by Aimee Levitt
Some call them snot otters, others old lasagna sides, grampus and devil dogs, but we prefer the colloquial term hellbender. If you're going to name a salamander, you might as well make it sound way more badass than it is.
Hellbenders live in Missouri's rivers. Or, rather, they used to live in Missouri's rivers. But the pollution started getting to them.
"Capillaries near the surface of the hellbender's skin absorb oxygen directly from the water -- as well as hormones, heavy metals and pesticides," explained Jeff Ettling, Saint Louis Zoo's curator of herpetology and aquatics.
All that shit killed off most of the hellbenders. Only 600 remain alive in the wild, making them a lock for the endangered species list. Since hellbenders are generally considered a bellwether of the general health and cleanliness of our waterways, the Zoo and the Missouri Department of Conservation decided it would be in the best interest of Missouri's humans to bring back the hellbender.
And so they did. Sort of. Over the past two weeks, 63 baby hellbenders have hatched at the zoo's Ron Goellner Center for Hellbender Conservation. They are the first hellbenders ever spawned in captivity. And zoo officials promise there are 120 fertilized eggs left to go! But it will be several years before they can go back into the wild.
The hellbender restoration project began in 2004 with the construction of the Goellner Center, which was funded by private donors. It includes two outdoor streams and one indoor stream which are a fair simulation of the hellbenders' natural habitat, except that the water is clean. The hellbender spawn (can we just call them hellspawn?) and their parents, both of whom come from the wild (the north fork of the White River, to be precise), live in the indoor stream, which is in the basement of the zoo's herpetarium.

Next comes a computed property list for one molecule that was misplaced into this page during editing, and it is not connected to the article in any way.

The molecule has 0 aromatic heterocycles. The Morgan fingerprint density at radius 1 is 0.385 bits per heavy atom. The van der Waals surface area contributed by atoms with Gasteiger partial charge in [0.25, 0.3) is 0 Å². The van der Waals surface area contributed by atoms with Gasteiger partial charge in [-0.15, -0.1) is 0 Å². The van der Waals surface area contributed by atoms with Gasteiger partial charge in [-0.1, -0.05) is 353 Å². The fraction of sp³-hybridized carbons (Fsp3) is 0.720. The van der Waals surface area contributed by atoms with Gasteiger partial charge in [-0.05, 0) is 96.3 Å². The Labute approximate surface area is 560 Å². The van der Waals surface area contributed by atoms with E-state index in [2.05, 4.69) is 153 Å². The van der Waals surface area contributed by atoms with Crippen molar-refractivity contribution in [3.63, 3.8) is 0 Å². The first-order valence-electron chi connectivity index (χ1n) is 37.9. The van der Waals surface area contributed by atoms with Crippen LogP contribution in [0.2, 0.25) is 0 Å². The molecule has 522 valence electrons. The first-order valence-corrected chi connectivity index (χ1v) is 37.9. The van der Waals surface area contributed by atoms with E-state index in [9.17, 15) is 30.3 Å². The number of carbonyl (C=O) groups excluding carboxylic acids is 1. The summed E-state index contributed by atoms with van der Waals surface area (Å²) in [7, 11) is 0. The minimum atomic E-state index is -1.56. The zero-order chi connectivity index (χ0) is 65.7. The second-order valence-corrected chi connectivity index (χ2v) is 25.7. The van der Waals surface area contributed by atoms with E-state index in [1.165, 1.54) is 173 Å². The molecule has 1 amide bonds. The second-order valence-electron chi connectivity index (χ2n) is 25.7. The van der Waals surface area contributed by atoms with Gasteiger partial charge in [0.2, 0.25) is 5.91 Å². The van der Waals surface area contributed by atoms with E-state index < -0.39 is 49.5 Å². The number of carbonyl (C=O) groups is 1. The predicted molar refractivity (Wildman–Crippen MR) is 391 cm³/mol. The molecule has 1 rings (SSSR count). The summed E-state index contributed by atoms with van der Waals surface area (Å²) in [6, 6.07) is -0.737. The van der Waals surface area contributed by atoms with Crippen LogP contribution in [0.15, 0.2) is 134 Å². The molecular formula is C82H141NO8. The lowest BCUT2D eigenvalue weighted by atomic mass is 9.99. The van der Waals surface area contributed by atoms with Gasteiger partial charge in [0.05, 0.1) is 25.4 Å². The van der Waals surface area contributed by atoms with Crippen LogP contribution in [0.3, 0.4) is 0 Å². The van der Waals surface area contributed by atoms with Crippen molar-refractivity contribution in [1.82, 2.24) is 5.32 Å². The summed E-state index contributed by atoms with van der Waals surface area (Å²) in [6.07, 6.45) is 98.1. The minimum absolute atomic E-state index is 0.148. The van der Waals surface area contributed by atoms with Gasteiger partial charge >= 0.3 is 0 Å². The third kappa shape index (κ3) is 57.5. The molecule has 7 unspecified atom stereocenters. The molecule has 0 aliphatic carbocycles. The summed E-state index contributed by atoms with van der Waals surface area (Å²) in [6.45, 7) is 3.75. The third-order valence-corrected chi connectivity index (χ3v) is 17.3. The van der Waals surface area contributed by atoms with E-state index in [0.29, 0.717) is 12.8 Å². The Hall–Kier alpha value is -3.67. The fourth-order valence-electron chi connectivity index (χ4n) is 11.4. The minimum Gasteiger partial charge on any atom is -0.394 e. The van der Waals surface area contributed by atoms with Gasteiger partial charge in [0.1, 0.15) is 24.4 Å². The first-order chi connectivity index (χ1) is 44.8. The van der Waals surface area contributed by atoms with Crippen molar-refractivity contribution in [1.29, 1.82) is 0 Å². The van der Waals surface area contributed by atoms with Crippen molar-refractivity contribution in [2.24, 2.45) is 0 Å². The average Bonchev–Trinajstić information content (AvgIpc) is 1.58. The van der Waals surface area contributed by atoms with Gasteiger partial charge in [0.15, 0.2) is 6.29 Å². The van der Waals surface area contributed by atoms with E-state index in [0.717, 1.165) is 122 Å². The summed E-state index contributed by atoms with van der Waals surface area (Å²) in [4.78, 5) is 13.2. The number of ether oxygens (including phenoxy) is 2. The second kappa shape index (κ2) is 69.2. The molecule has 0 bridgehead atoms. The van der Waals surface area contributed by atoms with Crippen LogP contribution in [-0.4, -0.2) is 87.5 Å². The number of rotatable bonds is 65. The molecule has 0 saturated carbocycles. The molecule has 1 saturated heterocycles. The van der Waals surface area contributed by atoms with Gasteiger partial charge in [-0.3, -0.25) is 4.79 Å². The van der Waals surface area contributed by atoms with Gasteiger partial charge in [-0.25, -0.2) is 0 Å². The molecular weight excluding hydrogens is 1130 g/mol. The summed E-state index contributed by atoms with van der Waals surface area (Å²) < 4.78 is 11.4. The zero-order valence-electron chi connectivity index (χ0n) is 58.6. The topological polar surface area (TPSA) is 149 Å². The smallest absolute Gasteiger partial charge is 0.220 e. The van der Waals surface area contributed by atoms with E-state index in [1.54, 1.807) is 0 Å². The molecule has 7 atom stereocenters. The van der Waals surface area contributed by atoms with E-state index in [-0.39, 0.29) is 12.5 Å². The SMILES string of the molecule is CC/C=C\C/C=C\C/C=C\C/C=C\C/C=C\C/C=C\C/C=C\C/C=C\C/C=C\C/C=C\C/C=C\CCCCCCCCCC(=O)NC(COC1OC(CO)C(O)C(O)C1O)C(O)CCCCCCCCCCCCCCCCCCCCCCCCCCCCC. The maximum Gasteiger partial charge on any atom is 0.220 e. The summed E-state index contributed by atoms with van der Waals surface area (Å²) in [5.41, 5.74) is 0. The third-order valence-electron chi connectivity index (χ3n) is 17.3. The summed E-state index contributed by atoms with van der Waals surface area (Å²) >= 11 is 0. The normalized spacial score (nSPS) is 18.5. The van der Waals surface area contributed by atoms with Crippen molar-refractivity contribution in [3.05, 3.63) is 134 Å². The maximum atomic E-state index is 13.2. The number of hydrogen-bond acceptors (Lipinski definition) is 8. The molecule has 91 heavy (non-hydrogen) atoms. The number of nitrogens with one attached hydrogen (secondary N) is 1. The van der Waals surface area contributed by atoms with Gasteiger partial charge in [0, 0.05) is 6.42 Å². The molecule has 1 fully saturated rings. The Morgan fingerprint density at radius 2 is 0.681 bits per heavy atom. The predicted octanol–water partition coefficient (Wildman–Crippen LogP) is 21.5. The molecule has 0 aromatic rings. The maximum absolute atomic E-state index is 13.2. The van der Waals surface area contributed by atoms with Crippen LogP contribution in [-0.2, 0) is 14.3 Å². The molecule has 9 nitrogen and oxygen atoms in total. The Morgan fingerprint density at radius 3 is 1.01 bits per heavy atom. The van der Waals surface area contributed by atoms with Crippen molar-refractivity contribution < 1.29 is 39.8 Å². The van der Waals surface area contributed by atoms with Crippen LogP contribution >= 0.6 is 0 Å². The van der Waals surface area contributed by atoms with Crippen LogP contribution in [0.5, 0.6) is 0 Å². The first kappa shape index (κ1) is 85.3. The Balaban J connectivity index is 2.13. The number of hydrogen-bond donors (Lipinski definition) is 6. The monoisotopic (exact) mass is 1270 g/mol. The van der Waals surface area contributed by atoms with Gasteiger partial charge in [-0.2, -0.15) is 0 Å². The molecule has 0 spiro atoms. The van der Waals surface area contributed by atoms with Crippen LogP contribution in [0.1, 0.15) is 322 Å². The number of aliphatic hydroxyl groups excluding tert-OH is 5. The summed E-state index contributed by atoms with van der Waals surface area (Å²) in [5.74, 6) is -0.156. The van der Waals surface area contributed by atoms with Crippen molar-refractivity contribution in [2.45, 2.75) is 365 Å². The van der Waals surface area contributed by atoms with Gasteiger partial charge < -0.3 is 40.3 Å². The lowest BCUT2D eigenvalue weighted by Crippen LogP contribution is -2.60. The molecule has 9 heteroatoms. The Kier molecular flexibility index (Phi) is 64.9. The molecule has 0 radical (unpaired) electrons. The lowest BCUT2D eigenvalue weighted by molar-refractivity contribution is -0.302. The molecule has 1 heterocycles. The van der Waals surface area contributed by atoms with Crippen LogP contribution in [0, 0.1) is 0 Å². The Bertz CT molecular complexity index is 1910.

Hellbender reproduction, in case you're wondering, is only slightly kinky. It's all external, but it does involve the male kidnapping the female and holding her hostage in his hidden brood site until she lays her eggs. Then he sprays them with seminal fluid. And then he kicks her out. But happily for her, he's the one who gets stuck guarding the eggs.
The hellspawn are pretty weird-looking right now, since they're still partially in their yolk sacs. This is what they rely on for nutrition. They'll lose their external gills by the time they're two years old, and they'll reach sexual maturity between the ages of five and eight. At that point, they could be as long as two feet. And then the zoo will release them back into the wild.
Zoo officials are hopeful that their efforts will pay off. "We have a 15- to 20-year window to reverse this decline," said MDC herpetologist Jeff Briggler. "We don't want them disappearing on our watch."